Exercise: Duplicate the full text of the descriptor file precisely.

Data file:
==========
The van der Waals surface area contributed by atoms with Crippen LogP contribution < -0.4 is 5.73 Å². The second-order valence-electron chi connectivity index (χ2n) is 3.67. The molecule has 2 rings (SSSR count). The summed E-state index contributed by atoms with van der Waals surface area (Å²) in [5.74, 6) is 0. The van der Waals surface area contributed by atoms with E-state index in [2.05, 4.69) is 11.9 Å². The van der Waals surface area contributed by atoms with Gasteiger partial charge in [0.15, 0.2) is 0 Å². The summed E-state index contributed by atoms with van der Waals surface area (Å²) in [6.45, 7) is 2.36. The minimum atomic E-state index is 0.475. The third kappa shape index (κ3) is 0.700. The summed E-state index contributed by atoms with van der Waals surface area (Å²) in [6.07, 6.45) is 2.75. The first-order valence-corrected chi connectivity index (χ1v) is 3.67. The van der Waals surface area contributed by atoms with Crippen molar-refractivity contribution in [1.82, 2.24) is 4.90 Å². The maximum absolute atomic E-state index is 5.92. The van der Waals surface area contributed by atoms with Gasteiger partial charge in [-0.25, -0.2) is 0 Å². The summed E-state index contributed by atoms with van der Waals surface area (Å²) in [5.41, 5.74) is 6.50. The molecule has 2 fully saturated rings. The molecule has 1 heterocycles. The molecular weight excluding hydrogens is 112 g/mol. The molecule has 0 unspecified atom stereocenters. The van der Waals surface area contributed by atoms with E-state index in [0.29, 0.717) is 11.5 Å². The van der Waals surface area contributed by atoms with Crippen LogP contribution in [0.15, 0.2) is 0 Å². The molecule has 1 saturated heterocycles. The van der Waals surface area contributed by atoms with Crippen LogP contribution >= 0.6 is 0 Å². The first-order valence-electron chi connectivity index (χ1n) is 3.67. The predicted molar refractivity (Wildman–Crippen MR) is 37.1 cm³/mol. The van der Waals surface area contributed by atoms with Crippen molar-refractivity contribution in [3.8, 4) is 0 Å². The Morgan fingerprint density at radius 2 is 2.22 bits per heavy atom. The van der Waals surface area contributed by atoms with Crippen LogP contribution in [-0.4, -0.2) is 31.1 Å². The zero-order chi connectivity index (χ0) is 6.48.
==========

The van der Waals surface area contributed by atoms with Crippen LogP contribution < -0.4 is 5.73 Å². The second-order valence-electron chi connectivity index (χ2n) is 3.67. The molecule has 2 rings (SSSR count). The summed E-state index contributed by atoms with van der Waals surface area (Å²) in [5.74, 6) is 0. The van der Waals surface area contributed by atoms with E-state index in [2.05, 4.69) is 11.9 Å². The van der Waals surface area contributed by atoms with Gasteiger partial charge in [0.15, 0.2) is 0 Å². The summed E-state index contributed by atoms with van der Waals surface area (Å²) in [6.45, 7) is 2.36. The minimum atomic E-state index is 0.475. The third kappa shape index (κ3) is 0.700. The summed E-state index contributed by atoms with van der Waals surface area (Å²) in [6.07, 6.45) is 2.75. The first-order valence-corrected chi connectivity index (χ1v) is 3.67. The van der Waals surface area contributed by atoms with Crippen molar-refractivity contribution in [1.82, 2.24) is 4.90 Å². The maximum absolute atomic E-state index is 5.92. The van der Waals surface area contributed by atoms with Gasteiger partial charge in [-0.25, -0.2) is 0 Å². The summed E-state index contributed by atoms with van der Waals surface area (Å²) in [5.41, 5.74) is 6.50. The molecule has 2 fully saturated rings. The molecule has 1 heterocycles. The molecular weight excluding hydrogens is 112 g/mol. The molecule has 0 unspecified atom stereocenters. The van der Waals surface area contributed by atoms with E-state index in [0.29, 0.717) is 11.5 Å². The van der Waals surface area contributed by atoms with Crippen LogP contribution in [0.15, 0.2) is 0 Å². The molecule has 1 saturated heterocycles. The van der Waals surface area contributed by atoms with Crippen LogP contribution >= 0.6 is 0 Å². The first-order valence-electron chi connectivity index (χ1n) is 3.67. The predicted molar refractivity (Wildman–Crippen MR) is 37.1 cm³/mol. The van der Waals surface area contributed by atoms with Crippen molar-refractivity contribution in [3.8, 4) is 0 Å². The Morgan fingerprint density at radius 2 is 2.22 bits per heavy atom. The van der Waals surface area contributed by atoms with Crippen LogP contribution in [-0.4, -0.2) is 31.1 Å². The zero-order chi connectivity index (χ0) is 6.48.